You either believe in it all, or you don’t

You either believe in it all, or you don’t April 4, 2010

Many people believe in fate. When bad or good things happen, they tend to think they happened for a reason – even for events that are entirely random (winning the lottery, for instance). Often, people think that these things happen because some guiding hand or supernatural force caused them.

So the question is, why are these delusions so common? Do we humans have an inbuilt predisposition (a cognitive bias) that leads us to anthropomorphize events? That’s one explanation that’s been suggested. The idea is that the brain machinery devoted to figuring out what’s going on inside another person’s head (the so-called ‘theory of mind’) also acts to interpret major life events as purposeful and meaningful.

Alternatively, fatalism might simply be one other aspect of basic errors in thinking that lead to all sorts of mistakes about how the world operates. Perhaps fatalism is just a kind of paranormal delusion, and they are all caused by an inability to understand how the world works.

New research from Annika Svedholm and colleagues from the University of Helsinki suggest that’s exactly what happens.

They surveyed over two thousand Finns (mostly women, but with a good age range – not just students) on whether they believed that seemingly random events were in fact caused by an invisible agency. Then they asked about their paranormal beliefs.

They also asked a series of questions to test their subjects’ basic understanding of how the world works (their ‘core knowledge confusion”). Here’s some examples – many people would recognise them as poetic metaphors, but those with core knowledge confusion tend to think that they are literally true:

  • “Stars live in the sky” (Lifeless natural objects are living)
  • “Planets know things” (Lifeless objects are animate)
  • “Flowers want light” (Living inanimate objects are animate)
  • “A home knows its inhabitants” (Artificial objects are animate)
  • “Force can sense a human being” (Force is living and animate)
  • “The mind falls apart when ill” (Mental states are material)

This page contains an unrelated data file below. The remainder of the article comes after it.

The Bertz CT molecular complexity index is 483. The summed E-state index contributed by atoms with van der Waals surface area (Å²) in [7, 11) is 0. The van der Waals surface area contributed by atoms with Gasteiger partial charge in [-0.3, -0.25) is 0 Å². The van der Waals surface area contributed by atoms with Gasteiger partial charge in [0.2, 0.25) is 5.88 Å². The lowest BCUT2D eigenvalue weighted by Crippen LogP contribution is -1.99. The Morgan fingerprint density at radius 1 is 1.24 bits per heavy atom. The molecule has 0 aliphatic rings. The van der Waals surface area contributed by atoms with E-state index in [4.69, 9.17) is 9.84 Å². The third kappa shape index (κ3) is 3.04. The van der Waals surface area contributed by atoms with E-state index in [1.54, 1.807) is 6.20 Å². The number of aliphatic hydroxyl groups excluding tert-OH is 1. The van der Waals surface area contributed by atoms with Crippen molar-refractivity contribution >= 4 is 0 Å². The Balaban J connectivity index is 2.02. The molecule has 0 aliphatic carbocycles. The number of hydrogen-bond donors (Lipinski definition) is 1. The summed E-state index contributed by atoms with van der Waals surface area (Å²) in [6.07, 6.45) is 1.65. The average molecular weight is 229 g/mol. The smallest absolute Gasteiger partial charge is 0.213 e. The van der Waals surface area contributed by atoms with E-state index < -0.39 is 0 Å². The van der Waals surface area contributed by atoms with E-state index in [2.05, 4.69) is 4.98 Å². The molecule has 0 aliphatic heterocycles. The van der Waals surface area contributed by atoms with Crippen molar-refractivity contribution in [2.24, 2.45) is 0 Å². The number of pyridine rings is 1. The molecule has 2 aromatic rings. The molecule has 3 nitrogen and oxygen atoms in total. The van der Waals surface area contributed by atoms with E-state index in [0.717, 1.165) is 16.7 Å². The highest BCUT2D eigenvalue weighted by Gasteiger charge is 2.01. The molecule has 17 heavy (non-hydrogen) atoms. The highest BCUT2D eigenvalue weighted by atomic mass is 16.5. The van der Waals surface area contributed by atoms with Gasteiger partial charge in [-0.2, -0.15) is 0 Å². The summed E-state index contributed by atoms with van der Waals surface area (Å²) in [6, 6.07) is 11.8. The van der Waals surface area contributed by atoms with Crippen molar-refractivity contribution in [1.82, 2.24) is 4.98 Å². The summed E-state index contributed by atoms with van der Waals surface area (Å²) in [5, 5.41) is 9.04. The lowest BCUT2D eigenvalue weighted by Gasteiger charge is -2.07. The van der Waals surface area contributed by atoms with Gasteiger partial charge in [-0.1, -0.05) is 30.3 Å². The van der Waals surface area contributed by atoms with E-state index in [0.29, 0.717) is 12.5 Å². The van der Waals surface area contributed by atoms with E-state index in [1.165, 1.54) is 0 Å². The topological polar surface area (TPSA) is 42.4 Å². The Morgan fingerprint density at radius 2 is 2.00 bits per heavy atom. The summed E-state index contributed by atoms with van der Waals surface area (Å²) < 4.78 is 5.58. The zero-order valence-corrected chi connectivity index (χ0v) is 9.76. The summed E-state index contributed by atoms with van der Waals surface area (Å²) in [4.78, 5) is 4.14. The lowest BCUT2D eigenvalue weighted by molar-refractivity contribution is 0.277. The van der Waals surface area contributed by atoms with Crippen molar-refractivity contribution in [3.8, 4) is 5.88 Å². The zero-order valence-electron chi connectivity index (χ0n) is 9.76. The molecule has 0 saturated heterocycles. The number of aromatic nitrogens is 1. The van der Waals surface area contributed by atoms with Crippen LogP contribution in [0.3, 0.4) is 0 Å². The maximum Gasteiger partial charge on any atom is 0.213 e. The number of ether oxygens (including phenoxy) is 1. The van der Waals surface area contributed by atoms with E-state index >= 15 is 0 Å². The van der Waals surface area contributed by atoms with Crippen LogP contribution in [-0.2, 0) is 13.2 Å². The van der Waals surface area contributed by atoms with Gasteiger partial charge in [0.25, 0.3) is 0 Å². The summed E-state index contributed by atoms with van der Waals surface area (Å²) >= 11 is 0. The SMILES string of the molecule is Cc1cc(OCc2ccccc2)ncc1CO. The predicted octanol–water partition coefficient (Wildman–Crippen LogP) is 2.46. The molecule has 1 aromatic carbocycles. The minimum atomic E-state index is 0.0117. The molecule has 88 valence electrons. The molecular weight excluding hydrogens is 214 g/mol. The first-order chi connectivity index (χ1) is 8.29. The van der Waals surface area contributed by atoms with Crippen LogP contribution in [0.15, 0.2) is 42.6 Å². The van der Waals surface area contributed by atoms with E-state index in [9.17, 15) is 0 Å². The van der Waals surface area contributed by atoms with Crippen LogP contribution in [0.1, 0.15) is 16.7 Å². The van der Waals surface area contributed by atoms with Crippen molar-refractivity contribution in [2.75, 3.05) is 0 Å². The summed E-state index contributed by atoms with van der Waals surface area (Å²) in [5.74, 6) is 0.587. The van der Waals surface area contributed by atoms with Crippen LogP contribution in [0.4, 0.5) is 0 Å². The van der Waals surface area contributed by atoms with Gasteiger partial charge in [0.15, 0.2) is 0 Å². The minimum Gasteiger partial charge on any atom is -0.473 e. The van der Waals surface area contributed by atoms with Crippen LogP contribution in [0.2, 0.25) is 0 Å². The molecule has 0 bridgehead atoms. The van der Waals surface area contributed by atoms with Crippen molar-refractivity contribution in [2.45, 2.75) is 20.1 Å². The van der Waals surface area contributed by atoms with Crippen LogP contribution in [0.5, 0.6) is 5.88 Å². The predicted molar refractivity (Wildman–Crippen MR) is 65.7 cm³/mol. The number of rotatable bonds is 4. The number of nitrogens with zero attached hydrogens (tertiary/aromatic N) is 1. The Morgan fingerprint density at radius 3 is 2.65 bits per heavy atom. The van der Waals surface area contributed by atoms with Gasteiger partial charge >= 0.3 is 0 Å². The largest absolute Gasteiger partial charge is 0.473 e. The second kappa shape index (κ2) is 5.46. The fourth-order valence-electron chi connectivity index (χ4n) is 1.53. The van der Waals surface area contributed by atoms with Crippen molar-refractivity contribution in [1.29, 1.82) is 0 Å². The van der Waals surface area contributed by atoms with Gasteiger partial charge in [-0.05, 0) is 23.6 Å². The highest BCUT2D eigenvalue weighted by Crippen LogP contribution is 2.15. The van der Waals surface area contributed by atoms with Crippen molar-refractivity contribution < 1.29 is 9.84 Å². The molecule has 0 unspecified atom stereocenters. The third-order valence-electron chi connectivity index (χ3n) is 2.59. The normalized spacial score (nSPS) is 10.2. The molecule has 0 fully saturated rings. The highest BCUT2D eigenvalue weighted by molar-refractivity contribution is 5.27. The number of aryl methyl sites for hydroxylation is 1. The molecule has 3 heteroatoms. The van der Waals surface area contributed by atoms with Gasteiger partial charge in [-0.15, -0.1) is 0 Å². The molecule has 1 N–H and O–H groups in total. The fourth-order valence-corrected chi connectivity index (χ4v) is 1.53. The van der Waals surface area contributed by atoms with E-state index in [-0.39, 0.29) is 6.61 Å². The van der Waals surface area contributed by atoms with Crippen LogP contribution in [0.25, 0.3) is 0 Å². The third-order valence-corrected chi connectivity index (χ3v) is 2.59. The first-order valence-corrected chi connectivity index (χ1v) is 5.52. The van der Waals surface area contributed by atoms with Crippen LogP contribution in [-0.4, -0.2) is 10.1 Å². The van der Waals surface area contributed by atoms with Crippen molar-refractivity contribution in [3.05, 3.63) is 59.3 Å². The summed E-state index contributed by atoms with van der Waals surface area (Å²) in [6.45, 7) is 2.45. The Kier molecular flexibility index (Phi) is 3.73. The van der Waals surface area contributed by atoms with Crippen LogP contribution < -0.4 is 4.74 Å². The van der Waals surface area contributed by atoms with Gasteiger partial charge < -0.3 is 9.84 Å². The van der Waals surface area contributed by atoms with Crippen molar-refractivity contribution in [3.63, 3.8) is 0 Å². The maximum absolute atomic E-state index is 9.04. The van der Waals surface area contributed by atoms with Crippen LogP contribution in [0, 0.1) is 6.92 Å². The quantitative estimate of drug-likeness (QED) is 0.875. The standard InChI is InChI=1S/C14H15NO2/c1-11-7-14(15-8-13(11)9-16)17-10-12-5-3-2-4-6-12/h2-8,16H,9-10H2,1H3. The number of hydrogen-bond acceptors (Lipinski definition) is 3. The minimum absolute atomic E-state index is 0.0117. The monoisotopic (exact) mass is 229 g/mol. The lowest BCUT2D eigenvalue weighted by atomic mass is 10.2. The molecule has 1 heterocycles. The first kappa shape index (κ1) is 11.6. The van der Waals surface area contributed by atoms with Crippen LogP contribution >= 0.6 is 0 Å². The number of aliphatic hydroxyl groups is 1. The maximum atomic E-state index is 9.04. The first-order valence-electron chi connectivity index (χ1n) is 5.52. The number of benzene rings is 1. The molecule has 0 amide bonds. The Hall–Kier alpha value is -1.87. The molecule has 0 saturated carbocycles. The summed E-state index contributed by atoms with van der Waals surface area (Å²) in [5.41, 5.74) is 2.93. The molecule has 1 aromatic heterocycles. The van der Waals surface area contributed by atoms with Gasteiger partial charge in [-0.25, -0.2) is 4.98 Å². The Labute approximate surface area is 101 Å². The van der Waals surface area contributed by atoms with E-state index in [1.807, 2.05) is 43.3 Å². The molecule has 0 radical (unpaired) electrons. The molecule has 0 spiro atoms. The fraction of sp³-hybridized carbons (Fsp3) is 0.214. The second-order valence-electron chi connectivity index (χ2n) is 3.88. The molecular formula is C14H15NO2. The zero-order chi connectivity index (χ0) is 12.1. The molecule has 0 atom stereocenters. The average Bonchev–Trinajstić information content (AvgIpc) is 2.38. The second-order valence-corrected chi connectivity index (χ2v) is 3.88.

Next, they worked out how all these factors were related statistically. What they found is depicted in the graphic.

Paranormal beliefs and beliefs in the purpose of events were strongly correlated (leading to a factor they call “General Paranormal Pelief”. What’s more, all the elements of ‘core knowledge confusion’ were inter-correlated.

What does that mean in practice? Well, what they were left with was a strong link between basic errors in thinking and belief in the paranormal – including fatalistic beliefs.

What this suggests is that there is nothing particularly special about the belief that things are ‘caused’ in some mysterious way – or indeed about paranormal beliefs in general.

If Svedholm and colleagues are right, there is no special brain pathway that makes people believe things happen for a reason. It’s simply that some people just have problems understanding how the world really works.

In the words of the French sociologist Marcel Mauss, “Either you believe in it all, or you do not”!

ResearchBlogging.orgSvedholm, A., Lindeman, M., & Lipsanen, J. (2010). Believing in the purpose of events-why does it occur, and is it supernatural? Applied Cognitive Psychology, 24 (2), 252-265 DOI: 10.1002/acp.1560

Creative Commons License This article by Tom Rees was first published on Epiphenom. It is licensed under Creative Commons.

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